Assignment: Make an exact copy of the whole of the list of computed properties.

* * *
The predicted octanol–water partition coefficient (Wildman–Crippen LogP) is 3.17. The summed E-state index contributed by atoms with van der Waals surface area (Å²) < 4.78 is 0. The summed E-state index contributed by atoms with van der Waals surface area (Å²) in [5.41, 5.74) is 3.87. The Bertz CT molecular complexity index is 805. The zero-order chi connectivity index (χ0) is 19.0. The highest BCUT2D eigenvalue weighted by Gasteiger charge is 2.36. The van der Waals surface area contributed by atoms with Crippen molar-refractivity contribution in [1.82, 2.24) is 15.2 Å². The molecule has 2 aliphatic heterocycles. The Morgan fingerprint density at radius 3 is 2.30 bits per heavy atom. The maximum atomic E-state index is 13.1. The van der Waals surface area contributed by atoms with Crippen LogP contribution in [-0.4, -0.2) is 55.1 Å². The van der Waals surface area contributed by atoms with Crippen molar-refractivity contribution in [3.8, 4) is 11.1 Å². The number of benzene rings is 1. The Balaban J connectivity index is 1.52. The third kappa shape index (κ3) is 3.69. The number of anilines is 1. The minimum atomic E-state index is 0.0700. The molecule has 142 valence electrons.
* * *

The predicted octanol–water partition coefficient (Wildman–Crippen LogP) is 3.17. The summed E-state index contributed by atoms with van der Waals surface area (Å²) < 4.78 is 0. The summed E-state index contributed by atoms with van der Waals surface area (Å²) in [5.41, 5.74) is 3.87. The Bertz CT molecular complexity index is 805. The zero-order chi connectivity index (χ0) is 19.0. The highest BCUT2D eigenvalue weighted by Gasteiger charge is 2.36. The van der Waals surface area contributed by atoms with Crippen molar-refractivity contribution in [1.82, 2.24) is 15.2 Å². The molecule has 2 aliphatic heterocycles. The Morgan fingerprint density at radius 3 is 2.30 bits per heavy atom. The maximum atomic E-state index is 13.1. The van der Waals surface area contributed by atoms with Crippen LogP contribution in [-0.4, -0.2) is 55.1 Å². The van der Waals surface area contributed by atoms with Crippen molar-refractivity contribution in [3.8, 4) is 11.1 Å². The number of benzene rings is 1. The Balaban J connectivity index is 1.52. The third kappa shape index (κ3) is 3.69. The number of anilines is 1. The minimum atomic E-state index is 0.0700. The molecule has 142 valence electrons.